Thursday, January 26 LIVE WEBINAR: Control-Alter-Delete: Epigenetic regulation by non-coding RNAs in neuronal systems
Presented by: Dr. Jeremy Day, Assistant Professor in the Department of Neurobiology at the University of Alabama
Abstract of Presentation: Emerging evidence suggests that non-coding RNAs can interact with epigenetic modifiers to both recruit and suppress epigenetic mechanisms, and that this functions can be regulated by activity states of neurons. Register today to join Dr Day as he highlights his recent work exploring how non-coding RNA species regulate DNA methylation in neuronal systems, including interactions between non-coding RNAs and DNA methyltransferases and genome-wide characterization of non-coding RNAs that arise from protein-coding genes , and reviews the functional modulation of non-coding RNAs in memory formation and behavior.
Wednesday, February 1 LIVE WEBINAR: Epithelial Mesenchymal Transition (EMT) in carcinoma
Presented by: Professor Jean Paul Thiery, Research Director Emeritus at the Institut Gustave Roussy, Comprehensive Cancer Center at Villejuif,and at the CNRS unit Matter and Complex Systems, Visiting Professor, School of Medicine of National University of Singapore (NUS), and at CCBIO University of Bergen
Abstract of Presentation: This webinar will review recent data on adhesive mechanisms involved in the maintenance of an epithelial state versus the transition to a mesenchymal-like phenotype, as well as discuss a number of studies in support of the concept that EMT contributes to tumor progression. Register today to join Professor Jean Paul Thiery, Research Director Emeritus at the Institut Gustave Roussy Comprehensive Cancer Center at Villejuif for this live webinar and Q&A session.
Thursday, February 2 LIVE WEBINAR: Targeting axonal transport in Alzheimer's disease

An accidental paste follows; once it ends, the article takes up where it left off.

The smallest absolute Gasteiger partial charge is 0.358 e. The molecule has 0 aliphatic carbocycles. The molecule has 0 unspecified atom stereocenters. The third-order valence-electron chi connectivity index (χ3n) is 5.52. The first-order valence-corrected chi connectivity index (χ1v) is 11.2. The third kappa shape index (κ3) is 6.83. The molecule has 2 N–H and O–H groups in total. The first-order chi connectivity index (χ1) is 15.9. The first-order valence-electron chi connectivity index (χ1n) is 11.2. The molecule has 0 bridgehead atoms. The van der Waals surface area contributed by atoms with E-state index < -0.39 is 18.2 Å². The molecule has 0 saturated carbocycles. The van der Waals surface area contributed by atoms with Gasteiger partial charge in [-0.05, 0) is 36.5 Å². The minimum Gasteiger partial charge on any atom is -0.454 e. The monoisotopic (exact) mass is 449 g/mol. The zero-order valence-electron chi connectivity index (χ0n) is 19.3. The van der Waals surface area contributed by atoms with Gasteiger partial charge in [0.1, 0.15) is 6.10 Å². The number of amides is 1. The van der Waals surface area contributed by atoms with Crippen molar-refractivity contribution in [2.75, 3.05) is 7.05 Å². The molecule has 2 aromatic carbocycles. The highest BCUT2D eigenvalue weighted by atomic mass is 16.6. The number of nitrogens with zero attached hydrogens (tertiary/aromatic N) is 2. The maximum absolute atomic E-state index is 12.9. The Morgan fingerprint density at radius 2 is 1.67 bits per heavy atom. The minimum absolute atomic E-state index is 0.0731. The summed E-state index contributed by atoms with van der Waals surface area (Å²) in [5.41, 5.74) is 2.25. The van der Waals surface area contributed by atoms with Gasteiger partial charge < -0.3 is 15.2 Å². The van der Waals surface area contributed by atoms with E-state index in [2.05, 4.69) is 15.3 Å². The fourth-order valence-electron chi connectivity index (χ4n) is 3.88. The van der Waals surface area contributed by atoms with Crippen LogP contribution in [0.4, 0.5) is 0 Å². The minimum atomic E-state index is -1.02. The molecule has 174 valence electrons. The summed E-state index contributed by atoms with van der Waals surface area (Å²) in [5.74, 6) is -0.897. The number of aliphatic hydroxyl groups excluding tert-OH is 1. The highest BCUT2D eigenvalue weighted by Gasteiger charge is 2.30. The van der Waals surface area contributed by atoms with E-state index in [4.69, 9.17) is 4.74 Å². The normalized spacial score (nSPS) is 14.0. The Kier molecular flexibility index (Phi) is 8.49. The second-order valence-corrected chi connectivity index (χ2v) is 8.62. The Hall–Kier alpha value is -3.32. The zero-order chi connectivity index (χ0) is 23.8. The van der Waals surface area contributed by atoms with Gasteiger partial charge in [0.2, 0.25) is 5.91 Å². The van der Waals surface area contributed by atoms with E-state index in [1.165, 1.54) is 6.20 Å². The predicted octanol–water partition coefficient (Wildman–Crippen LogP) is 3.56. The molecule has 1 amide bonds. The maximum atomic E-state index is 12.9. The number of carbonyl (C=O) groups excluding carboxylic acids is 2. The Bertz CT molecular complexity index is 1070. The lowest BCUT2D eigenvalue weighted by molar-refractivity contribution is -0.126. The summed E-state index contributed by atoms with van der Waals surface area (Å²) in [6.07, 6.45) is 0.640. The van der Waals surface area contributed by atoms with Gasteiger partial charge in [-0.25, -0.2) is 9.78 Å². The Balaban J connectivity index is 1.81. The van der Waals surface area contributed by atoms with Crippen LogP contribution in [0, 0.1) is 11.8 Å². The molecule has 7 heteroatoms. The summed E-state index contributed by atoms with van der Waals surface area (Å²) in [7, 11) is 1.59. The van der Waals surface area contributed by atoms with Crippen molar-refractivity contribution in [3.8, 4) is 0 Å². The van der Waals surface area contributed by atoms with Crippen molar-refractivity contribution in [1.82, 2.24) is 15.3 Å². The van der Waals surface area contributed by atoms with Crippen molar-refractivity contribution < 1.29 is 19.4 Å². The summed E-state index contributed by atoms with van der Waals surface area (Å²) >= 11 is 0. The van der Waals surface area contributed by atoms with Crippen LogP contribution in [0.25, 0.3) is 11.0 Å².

Presented by: Elizabeth Glennon, Ph.D, Alzheimer's Research UK fellow, Institute of Psychiatry, Psychology and Neuroscience at King's College London
Abstract of Presentation: Disruption of axonal transport is an early event in several neurodegenerative diseases. For this reason, it is a potential target for drug discovery. Register today to hear Dr Glennon discuss this exciting topic in Alzheimer's research including, how the disruption of axonal transport contributes to the development of Alzheimer's disease, and the mechanisms of axonal transport of the Alzheimer's amyloid precursor protein, and how these are altered in the disease.
Caitlin's Master's thesis focused on age-related changes in mesenchymal stem cells using a murine model. She is a current member of the Histochemical Society and the International Society for Stem Cell Research.
John spent his graduate studies looking into exocystosis, and his post-doctoral years studying the process of synaptogenesis. He has used a variety of western blotting, immnuofluorescence and ELISA based applications to study these processes.
Jeremy joined the Neurobiology faculty at UAB in 2014, where his lab investigates the neurobiology of reward- related memory systems in the brain and the role of these circuits in motivated behaviours. His research integrates molecular, physiological, behavioral, genetic and epigenetic tools to understand how experience alters epigenetic states in the brain- with specific interest in the role of non-coding RNAs within this process.